Wednesday, September 12, 2012

The Bokashi experiment

We don't have a garbage disposal here in Sharjah, which, to be honest, is kind of a pain. If you grew up with a garbage disposal, you know what I mean. If you've never been without one, have you ever stopped to think about how nice it is to be able to wash bits and pieces of food right into the sink, especially when you're dealing with awkward solid/liquid combos like breakfast cereal in milk, or soup with vegetable chunks? If starving children in Africa aren't enough incentive to clean your plate or bowl, the thought of having to fish out chunks of cornflakes with your bare hand and dump them into the trash might be.

Even so, I always felt bad throwing food into the trash can. I'm not just talking about table scraps - consider all the food refuse you produce in a day: orange peels, onion rinds, bread crusts, egg shells, etc. We tried a compost pile for a while, in several ways, but it's so hot here that the pile just kind of sat there and sweated, and we were worried that the stuff could be an attraction for small animals.

Enter the Bokashi bin. I'm not sure where Jeremy heard of it, and I'm not going to go into the details in my own words (here's a Wikipedia blurb if you care to read more), but suffice it to say that this indoor system of composting was invented by the Japanese. OF COURSE. Throughout the day, we throw our peels, rinds, crusts, shells, scraps, whatever into a bowl on the counter. At the end of the day, or every other day, we add the scraps to the Bokashi bin and compress it with a re-purposed potato masher. Then we sprinkle it with a layer of Bokashi bran.

Here is our bin, untucked from its home under the sink, with the Bokashi bran in the background:

And here is what the inside of the bin looks like, with a few weeks' worth of kitchen scraps happily moldering away (I don't think it's literally mold. I can't remember what the white stuff is, but if it is mold, it's the good kind).
Kind of gross, right? Well, a little. The bin has a very tight lid so I never smell a thing unless I open it to add more scraps. Even then, the smell isn't of rot or decay or spoilage - it's more like...yeast, or beer. It's not like I want to go around smelling it all day, but it's not as disgusting as you might think.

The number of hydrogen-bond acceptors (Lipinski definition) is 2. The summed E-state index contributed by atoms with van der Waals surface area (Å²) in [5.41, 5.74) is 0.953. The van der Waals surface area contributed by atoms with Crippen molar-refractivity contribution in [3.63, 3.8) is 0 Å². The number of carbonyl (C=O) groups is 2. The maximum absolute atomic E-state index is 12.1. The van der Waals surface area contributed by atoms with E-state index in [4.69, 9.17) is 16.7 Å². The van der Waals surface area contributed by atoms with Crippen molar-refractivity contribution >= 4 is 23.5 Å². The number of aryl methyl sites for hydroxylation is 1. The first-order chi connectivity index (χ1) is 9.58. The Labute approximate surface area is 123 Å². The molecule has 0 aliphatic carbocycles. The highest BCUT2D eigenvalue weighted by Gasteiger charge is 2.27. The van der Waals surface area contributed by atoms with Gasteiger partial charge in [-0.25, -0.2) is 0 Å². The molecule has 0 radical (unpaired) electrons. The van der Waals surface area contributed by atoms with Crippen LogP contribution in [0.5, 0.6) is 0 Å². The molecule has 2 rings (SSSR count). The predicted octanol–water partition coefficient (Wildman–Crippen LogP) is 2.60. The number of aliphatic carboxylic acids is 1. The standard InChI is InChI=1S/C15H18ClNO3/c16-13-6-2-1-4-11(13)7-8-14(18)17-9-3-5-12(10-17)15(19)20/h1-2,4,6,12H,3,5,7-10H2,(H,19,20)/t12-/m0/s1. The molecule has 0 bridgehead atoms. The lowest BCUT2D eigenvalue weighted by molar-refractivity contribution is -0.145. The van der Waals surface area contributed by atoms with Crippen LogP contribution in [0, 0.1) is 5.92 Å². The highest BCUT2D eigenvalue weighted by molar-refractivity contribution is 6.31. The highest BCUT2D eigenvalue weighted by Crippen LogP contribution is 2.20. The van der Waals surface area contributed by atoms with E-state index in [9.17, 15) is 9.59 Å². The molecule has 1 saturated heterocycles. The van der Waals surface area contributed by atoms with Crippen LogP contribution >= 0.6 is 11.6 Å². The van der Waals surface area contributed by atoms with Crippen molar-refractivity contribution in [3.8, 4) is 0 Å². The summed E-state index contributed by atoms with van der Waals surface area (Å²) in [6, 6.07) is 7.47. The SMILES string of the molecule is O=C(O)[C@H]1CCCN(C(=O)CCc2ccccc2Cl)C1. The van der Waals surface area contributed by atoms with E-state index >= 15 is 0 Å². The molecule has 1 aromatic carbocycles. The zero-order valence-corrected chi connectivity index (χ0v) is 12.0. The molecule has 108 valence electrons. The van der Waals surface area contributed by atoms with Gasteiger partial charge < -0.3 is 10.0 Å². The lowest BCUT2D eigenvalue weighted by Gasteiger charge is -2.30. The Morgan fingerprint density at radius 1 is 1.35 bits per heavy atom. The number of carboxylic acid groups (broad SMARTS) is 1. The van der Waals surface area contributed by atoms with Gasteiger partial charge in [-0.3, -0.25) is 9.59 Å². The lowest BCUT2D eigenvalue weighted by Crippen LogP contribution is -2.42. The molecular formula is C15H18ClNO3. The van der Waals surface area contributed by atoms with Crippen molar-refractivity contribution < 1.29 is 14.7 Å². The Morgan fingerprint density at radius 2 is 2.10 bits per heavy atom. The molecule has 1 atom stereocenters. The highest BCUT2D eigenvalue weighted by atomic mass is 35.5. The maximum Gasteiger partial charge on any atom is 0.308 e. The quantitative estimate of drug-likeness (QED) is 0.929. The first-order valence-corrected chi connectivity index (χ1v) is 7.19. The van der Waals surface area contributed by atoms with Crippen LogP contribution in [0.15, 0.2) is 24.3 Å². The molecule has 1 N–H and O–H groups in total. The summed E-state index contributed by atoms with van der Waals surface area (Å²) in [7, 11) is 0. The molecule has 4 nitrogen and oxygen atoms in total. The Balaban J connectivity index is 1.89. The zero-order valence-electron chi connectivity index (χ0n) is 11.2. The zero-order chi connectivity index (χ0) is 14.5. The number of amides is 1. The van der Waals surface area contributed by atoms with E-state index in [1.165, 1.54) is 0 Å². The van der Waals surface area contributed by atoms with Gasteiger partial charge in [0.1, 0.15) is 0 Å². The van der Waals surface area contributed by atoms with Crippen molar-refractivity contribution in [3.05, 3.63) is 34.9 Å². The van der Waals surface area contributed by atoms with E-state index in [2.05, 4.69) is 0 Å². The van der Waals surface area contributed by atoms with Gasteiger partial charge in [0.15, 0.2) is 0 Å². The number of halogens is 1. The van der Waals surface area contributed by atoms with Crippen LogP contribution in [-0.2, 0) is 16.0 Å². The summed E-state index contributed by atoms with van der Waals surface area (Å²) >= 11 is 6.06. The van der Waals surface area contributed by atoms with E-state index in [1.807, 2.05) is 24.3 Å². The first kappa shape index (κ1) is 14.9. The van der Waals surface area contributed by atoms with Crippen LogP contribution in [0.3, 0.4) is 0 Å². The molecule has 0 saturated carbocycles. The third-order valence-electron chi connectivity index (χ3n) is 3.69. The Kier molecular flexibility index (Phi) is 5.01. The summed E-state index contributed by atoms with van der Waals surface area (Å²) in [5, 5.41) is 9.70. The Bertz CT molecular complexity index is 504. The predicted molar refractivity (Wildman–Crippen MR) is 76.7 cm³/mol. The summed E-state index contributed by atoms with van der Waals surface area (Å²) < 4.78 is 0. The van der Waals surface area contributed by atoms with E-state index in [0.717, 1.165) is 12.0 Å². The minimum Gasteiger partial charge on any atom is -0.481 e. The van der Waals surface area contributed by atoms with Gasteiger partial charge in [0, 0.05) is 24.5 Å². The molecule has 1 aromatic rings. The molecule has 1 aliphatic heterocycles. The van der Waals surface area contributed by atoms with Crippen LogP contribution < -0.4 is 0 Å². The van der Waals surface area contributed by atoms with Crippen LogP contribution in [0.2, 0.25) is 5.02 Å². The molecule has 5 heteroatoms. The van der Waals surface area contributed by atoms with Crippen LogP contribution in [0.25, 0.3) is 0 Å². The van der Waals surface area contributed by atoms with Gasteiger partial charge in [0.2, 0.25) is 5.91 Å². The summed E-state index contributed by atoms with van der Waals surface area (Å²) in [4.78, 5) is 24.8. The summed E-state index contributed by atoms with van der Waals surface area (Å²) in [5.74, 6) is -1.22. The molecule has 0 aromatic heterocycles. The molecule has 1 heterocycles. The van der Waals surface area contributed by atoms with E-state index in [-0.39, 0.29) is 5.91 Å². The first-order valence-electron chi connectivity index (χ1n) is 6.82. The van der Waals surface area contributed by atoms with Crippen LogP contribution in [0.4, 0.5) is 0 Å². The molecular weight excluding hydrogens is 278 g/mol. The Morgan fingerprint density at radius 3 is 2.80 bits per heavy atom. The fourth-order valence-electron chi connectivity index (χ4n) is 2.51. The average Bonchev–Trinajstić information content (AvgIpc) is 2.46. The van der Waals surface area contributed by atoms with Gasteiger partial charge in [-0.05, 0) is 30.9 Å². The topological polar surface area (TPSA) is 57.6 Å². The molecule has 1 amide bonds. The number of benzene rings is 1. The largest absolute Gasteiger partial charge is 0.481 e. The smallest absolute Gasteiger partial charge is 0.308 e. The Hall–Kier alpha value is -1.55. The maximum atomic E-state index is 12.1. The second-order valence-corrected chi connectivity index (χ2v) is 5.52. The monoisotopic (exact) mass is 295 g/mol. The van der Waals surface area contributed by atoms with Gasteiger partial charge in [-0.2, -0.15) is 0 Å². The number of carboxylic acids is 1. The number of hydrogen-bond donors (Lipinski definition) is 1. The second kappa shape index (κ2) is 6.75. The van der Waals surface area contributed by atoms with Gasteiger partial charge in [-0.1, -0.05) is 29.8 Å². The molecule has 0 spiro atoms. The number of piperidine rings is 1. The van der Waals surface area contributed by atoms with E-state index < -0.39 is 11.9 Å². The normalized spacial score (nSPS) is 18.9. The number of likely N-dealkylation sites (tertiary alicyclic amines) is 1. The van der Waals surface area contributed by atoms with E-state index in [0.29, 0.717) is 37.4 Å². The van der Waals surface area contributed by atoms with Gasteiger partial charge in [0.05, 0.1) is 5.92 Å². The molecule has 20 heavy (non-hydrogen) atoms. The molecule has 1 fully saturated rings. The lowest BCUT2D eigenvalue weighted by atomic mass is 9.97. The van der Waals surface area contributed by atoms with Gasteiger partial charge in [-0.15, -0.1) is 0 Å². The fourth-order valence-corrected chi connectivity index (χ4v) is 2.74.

Oh, and the liquid you drain from the Bokashi bin every few days can be used to clean your drains (?) and, in a diluted form, feed your plants.

Has anyone else tried this Bokashi stuff? We can't pronounce our Bokashi experiment a success yet (we have to wait a few weeks to bury the stuff under the soil in the garden) but it definitely feels good to be putting our food scraps to good use.

10 comments:

Julia - Finding My Way Softly said...

I haven't tried it, but I am very interested. I have been wanting an option for composting that can be done inside. We have the opposite problem that things are too cold, and often frozen. I guess I should check prices for one here in Oregon. How often do you have to get new bags of the bran?

(On a side note, you might find today's post on my blog interesting, given your time in Russia.)

Ariana said...

One thing that helps compost -- nitrogen! Like fertilizer. The composition process eats up a lot of nitrogen. Once your pile is ready for the great outdoors, make sure you stir it, give it a little water once in awhile, and a sprinkle of grass fertilizer if you can get some. Compost needs air and light to keep is from getting anaerobic.

Kathy Haynie said...

Please keep us posted from time to time...I'm intrigued!

Ariana said...

that should say DEcomposition process....

karina said...

So, what do you do when it's time to put it in the dirt? I mean, how do you get out the stuff on the bottom that's been in there for two weeks without having to separate it from the stuff on top that you put in yesterday? I'm really interested in composting inside, but I just can picture the removal part of the process.

Katie Lewis said...

Cool!

Sarah Familia said...

Looks like the next best thing to having chickens.

Crys said...

Peach saw your compost and said, "EWWWW, gross, garbage. Garbage is gross and stinks." I think she prefers pics of meme. Anyway looks cool. Keep us up to date. We have a compost pile out by our garden. It's doing pretty good although yesterday when Jason was turning it he found two mice had made it into their home....EWWWWW!!!!

Bridget said...

Jeremy thinks this bag of bran will last for a few fillings of the bin, so maybe two months? We'll see. I hope it lasts long because we have to drive all the way to the other side of Dubai to get it.

Bridget said...

Karina, at the very bottom of the bin there is a punctured tray thing that raises the filth (for lack of a better word) off the actual bottom. So when we dump it, I imagine that the tray might get stuck to it and come out but we can just take it off the filth easily.

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